"Whoever forcibly assaults, resists, opposes, impedes, intimidates, or interferes with any person designated in section 1114 of this title while engaged in or on account of the performance of his official duties, shall be fined not more than $5,000 or imprisoned not more than three years, or both."
18 U.S.C. § 1114 designates many officers and employees of the United States, including "any officer or employee of any United States penal or correctional institution * * *."
From a reading of these two statutes it would seem that one who forcibly assaults and resists an officer of a United States penal institution engaged in his official duties has in so doing violated the aforesaid statutes and that when he thereafter by other action, even though such occurs only moments later, forcibly assaults and resists another officer he has again violated the statutes in question and has committed a second offense for which he may expect possible additional punishment upon conviction. This is not so, argue the appellants, where, though there were multiple actions on their part, all were but a part of a continuing course of conduct which constitutes, they claim, only a single offense. In thus contending counsel relies heavily on Ladner v. United States, 358 U.S. 169, 79 S.Ct. 209, 3 L.Ed.2d 199.
In Ladner the petitioner, seeking post conviction relief, had some ten years before been convicted of assaulting two federal officers in violation of the statutory predecessor of 18 U.S.C. § 111, for which he had been sentenced to the maximum punishment of ten years imprisonment on each conviction of assault, the two sentences to run consecutively. In his petition Ladner alleged that the evidence adduced at his earlier trial showed that he had fired but a single discharge from a shotgun and that the pellets from the single discharge had wounded two federal officers. Under such circumstances, argued Ladner, he was guilty of but one assault and subject to only one punishment.
The district court denied Ladner's petition and this action was upheld by the Court of Appeals for the Fifth Circuit, both courts holding that the wounding of two federal officers by the single discharge of a shotgun constituted a separate offense against each officer under the statute. Ladner v. United States, 230 F.2d 726 (5th Cir.).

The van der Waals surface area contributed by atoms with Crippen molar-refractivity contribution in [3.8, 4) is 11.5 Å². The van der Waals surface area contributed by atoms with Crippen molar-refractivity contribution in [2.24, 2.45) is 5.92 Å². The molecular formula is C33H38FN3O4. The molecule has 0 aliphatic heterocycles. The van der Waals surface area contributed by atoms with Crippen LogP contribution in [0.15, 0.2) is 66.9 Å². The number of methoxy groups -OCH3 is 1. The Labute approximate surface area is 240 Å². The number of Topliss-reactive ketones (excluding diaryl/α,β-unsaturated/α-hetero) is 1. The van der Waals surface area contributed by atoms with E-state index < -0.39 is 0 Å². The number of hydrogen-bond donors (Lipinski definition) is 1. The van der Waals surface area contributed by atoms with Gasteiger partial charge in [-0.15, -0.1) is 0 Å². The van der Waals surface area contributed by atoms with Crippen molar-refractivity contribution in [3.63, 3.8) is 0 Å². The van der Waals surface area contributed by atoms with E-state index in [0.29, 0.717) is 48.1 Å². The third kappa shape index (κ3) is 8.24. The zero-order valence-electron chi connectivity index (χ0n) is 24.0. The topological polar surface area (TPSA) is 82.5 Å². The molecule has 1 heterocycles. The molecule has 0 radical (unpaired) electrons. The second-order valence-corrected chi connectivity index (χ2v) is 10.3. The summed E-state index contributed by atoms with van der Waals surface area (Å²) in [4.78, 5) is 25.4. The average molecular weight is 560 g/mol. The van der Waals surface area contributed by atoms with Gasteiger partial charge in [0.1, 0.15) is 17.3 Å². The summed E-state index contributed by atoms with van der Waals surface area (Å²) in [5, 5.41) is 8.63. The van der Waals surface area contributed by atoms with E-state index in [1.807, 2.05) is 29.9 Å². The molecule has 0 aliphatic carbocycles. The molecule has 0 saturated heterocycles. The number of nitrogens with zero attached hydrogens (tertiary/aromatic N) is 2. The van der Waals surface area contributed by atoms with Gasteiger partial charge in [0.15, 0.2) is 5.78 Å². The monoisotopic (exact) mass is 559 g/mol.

In reversing, the United States Supreme Court held that under a policy of lenity the wounding of two officers by a single discharge of the gun constituted only a single violation of the statute and that the petitioner should be afforded an opportunity to sustain his allegation that such was the fact of his case. To us, the plain import of Ladner is that had there been two discharges of the shotgun, one discharge wounding one officer and the second discharge wounding another officer, such would constitute two violations of the statute. And that is the principle which governs the instant controversy.
The present case is certainly not an instance of a single blow by Hodges, for example, resulting in an "assault" on five different penal officers. Rather, Hodges gave each one of the five individual attention, and in succession he did forcibly assault and resist each of the five, all of which constitutes five violations of 18 U.S.C. § 111, not one. The same observation could be made concerning the offenses committed by Neal and Jackson, with Neal's two offenses being separated by time and space to a more marked degree than the others.
Suggestion is made that the consecutive sentences imposed by the trial court were under the circumstances improper. However, the power of a trial court to impose consecutive sentences for separate offenses has been upheld by us in Smith v. Taylor, 297 F.2d 927 (10th Cir.) and Carmack v. United States, 296 F.2d 893 (10th Cir.).
Finally, it is argued that this court under the provisions of 28 U.S.C. § 2106 has the power to modify the sentences imposed by the trial court. This argument was considered and rejected by us in Smith v. United States, 273 F. 2d 462 (10th Cir.), cert. denied 363 U. S. 846, 80 S.Ct. 1619, 4 L.Ed.2d 1729, where consecutive sentences totaling fifty-two years were upheld. The fact that the sentences imposed in the instant case are to run consecutively may seem to some to be a bit harsh, particularly as concerns Hodges, who must now serve fifteen years for what counsel asserts was only a fist fight. This was more than just a fist fight, however, and the evidence certainly supports the observation of the sentencing judge that the situation was but a short step away from mushrooming into a full-fledged prison riot. The punishment imposed, though severe, is within statutory limits and does not equate to cruel and unusual punishment. Under such circumstance relief in the form of modifying the sentences imposed by the trial court cannot come from a reviewing court.